According to this great piece from Christina Whelan, public perception of the self-help demographic is all wrong. Evidently we tend to assume that folks buying self-help literature are helpless, but in fact people who buy self-help materials already have a high measure of self control, and want even more:
[W]ho tends to buy self-help books and attend self-help seminars? Those with enough self-control and success to value it–and want even more. Here’s why:
Self-Efficacy: There’s a difference between feeling good about yourself (self-esteem) and feeling proud of successful changes you’ve made in your life (self-efficacy). People who believe they can change are more likely to be able to actually do so, and they will also be happier people, researchers find. And unless you think your goals can be achieved, what’s the point in trying? Self-help readers have a high sense of self-efficacy.
Demographics: Middle-aged, educated, affluent people have the self-efficacy, the social support system, and also the resources to change their behavior. Midlife is a time where people are most in control of various spheres of their life –family, career, financial–so they are free to seek control in other aspects of their lives. (For more on this, see O’Donoghue and Rabin’s contribution on “Self-Awareness and Self-Control” in Time and Decision: Economic and Psychological Perspectives on Intertemporal Choice)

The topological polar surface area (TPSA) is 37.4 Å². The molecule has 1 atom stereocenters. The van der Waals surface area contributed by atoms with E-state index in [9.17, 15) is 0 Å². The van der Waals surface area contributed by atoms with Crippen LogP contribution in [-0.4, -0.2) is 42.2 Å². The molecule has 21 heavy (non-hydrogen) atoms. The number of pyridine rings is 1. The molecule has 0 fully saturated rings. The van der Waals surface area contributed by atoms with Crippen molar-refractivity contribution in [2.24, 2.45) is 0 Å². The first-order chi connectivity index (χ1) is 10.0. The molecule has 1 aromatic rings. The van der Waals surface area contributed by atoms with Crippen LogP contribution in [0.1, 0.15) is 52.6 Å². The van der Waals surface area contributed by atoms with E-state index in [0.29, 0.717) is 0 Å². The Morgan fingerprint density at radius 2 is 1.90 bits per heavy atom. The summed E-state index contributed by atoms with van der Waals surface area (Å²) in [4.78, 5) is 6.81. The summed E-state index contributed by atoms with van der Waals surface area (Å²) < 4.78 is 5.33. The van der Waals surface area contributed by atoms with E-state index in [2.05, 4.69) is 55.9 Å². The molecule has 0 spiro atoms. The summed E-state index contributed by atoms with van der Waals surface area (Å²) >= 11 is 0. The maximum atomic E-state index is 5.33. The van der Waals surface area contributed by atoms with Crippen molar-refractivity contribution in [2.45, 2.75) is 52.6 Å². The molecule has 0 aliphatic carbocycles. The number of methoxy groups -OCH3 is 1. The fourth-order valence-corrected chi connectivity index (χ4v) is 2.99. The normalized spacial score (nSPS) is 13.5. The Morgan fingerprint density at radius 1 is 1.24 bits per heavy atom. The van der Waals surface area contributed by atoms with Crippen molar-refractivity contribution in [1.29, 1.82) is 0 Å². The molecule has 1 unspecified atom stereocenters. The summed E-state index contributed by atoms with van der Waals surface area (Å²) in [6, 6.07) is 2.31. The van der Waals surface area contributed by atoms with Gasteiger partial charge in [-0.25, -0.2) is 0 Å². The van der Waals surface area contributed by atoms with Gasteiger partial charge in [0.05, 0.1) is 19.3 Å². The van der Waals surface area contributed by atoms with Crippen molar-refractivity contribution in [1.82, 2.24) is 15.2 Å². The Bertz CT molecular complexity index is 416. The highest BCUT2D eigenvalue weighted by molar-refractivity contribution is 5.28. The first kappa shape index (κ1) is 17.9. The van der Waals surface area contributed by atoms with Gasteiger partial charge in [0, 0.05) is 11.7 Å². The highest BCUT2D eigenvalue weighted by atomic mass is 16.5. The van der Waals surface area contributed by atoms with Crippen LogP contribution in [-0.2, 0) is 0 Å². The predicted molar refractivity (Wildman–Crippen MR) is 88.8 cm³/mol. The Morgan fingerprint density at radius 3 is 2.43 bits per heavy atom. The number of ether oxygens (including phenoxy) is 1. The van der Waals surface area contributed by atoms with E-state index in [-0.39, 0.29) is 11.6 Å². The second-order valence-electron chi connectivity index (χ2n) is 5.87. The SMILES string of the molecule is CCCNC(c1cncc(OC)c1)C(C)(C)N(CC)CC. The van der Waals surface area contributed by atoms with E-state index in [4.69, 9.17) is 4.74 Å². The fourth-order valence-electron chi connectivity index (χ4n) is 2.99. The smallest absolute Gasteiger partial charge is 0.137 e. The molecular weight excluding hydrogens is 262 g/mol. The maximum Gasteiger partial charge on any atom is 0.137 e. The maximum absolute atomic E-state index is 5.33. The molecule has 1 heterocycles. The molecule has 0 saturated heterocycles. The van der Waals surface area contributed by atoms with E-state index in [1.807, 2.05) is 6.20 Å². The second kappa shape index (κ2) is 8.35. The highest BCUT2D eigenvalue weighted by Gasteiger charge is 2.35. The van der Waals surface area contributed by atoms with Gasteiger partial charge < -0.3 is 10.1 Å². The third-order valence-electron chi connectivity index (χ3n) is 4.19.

But education and affluence are crucial to self-control: Those who are in an extremely powerless status are more likely to be unhappy and feel directed by forces outside their control. Inversely, people who are equipped with a sense of power and self-efficacy are less likely to feel overwhelmed, even in situations of high demand.
Indeed, studies repeatedly find that children from poorer homes do worse on delayed gratification tests than children from middle-class homes, perhaps because of a less predictable environment among the less well-off, where one thinks in the short term because the long term is too up-in-the-air.
This all seems really obvious, but maybe that’s just resonance because it’s right. I didn’t realize that people’s perception of the self-help demographic presumed them to start from a helpless place.
I love Whelan’s distinction between self efficacy and self esteem. The idea of self esteem tends to assume a “jumping off” point at which someone begins with an already-amassed degree of confidence. Pursuing self efficacy, on the other hand, presumes only that someone own their strengths and weaknesses and go forward determined to improve.
And, to illustrate the self control impulses, here’s the test we’ve all read but is worth a gratuitously adorable look: